Marie Arana's father's wallet

Her father's wallet that was left to her
Her father's wallet that was left to her

 When my father died, I was given his wallet. His wallet had in it the whole history of his life, essentially. It had his mother, his father, all of his children, his wife, and his army induction in the Peruvian army, his going to school in Santa Maria in Barranco, in Lima, Peru. It had his just notation in case anybody found him—where he was born, when he was born, phone numbers, address. It was an expression of someone who has floated in life. This was an immigrant. He initially met my mother in the States, then took her to Peru, and then he became an immigrant to go back to her country. When the wallet was handed to me, it had not only myself in it, but it had really our family DNA. It was the most extraordinary thing. Worn thing, not a glamorous alligator wallet. This was an ordinary, very worn wallet with a whole treasure trove of life lived, and that essential feeling that I’m carrying it with me, I’m going wherever I’m going.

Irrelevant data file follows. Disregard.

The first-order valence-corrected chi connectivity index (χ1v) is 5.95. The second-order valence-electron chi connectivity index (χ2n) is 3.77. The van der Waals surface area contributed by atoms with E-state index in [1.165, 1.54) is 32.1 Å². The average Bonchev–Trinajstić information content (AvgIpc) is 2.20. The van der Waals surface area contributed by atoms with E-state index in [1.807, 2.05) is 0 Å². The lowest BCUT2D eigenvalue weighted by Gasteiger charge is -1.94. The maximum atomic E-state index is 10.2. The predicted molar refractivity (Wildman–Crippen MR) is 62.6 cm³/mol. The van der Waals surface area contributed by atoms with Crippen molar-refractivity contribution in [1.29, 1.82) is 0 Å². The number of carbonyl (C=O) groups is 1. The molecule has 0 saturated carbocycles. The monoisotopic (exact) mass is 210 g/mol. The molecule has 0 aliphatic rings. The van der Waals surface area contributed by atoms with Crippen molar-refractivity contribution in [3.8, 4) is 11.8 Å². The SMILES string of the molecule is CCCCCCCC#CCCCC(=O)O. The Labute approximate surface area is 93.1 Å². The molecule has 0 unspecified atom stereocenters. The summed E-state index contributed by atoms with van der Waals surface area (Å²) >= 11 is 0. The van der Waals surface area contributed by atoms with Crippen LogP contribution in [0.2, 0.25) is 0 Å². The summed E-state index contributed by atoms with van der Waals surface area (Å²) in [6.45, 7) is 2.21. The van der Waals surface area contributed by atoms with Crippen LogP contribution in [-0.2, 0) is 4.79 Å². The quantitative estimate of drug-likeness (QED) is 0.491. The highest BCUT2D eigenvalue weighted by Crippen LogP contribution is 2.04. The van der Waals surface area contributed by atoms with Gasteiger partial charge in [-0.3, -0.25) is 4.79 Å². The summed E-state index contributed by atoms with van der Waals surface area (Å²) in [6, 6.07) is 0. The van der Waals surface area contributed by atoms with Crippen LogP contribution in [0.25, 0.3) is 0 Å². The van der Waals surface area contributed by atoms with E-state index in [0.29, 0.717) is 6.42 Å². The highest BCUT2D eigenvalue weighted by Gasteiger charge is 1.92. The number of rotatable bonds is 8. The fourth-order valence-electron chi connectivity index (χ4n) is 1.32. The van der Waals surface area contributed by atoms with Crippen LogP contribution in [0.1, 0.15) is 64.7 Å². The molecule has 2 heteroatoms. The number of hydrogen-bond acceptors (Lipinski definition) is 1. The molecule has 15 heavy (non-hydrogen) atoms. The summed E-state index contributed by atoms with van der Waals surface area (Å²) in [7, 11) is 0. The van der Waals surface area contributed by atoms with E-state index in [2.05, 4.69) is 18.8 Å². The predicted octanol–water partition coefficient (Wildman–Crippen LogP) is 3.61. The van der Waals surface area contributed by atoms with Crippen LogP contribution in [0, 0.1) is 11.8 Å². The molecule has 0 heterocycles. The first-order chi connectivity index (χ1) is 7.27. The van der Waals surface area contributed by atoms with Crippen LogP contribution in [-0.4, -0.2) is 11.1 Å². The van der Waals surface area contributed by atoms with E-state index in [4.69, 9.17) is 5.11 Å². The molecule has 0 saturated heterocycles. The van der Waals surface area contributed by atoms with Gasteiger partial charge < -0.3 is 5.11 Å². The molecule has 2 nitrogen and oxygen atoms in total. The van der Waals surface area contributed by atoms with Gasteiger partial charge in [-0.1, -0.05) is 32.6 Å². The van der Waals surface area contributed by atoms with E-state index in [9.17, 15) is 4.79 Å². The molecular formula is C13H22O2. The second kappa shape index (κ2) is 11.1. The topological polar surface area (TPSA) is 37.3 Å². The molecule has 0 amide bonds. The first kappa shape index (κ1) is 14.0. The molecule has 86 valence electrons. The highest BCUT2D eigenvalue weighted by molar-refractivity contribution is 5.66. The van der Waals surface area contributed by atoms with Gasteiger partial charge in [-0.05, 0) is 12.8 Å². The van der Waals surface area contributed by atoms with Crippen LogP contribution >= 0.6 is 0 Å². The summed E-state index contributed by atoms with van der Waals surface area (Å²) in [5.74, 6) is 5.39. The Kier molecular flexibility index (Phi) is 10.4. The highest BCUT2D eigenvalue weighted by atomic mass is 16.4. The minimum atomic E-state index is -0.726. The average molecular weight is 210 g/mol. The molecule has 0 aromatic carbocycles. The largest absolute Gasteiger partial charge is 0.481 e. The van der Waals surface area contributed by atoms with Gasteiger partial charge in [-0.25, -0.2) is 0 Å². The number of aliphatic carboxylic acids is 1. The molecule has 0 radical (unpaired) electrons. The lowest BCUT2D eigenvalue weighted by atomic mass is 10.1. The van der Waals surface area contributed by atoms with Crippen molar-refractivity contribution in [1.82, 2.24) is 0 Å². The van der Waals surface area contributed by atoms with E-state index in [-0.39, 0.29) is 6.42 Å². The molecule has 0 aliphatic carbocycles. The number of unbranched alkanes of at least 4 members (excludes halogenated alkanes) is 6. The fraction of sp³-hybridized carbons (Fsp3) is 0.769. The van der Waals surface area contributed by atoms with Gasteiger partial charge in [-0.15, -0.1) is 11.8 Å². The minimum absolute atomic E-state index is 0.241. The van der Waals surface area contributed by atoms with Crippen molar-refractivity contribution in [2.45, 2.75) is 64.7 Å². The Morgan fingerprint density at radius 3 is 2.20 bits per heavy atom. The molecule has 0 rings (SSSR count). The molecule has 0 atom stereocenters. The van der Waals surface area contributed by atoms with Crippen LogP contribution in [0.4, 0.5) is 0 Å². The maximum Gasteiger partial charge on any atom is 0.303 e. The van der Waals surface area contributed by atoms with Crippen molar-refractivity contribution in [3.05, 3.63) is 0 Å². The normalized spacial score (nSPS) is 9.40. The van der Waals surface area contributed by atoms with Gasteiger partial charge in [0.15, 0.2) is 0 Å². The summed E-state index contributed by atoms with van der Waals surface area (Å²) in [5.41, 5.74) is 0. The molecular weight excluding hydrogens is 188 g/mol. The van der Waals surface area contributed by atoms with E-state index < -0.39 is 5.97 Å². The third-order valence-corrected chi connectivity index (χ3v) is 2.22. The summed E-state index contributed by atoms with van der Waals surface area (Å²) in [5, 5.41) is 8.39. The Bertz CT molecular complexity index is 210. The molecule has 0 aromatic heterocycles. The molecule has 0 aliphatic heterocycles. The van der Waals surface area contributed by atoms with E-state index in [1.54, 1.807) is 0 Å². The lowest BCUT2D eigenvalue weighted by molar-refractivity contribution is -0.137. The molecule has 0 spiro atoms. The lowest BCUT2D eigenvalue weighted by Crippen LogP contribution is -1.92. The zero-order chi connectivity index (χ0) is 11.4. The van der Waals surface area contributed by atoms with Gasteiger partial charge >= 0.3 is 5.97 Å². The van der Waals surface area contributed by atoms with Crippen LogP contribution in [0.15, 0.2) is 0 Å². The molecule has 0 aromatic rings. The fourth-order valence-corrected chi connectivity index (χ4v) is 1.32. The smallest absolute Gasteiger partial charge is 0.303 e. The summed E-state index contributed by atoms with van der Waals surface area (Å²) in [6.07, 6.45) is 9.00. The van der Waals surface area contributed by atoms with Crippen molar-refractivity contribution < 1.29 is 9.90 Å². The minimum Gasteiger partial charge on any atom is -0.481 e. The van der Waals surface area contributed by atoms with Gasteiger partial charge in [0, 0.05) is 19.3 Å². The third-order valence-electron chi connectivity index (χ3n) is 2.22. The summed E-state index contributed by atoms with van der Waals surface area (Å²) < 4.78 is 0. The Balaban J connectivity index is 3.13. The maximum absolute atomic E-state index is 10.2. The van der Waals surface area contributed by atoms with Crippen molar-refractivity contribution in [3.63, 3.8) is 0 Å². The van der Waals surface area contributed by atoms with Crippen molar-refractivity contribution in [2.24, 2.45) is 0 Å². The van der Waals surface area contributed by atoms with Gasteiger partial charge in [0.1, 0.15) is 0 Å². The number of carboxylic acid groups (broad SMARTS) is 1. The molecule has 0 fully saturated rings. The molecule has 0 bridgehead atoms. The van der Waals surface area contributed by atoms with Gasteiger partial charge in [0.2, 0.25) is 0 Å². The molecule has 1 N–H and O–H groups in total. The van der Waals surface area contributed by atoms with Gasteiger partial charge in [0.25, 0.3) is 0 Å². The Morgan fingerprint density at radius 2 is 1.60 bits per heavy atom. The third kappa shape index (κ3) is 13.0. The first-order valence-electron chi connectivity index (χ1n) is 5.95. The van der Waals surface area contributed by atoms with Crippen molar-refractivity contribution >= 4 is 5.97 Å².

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Place(s): Peru

Relationship:  Im/migrant who arrived as a child Im/migrant who arrived as a child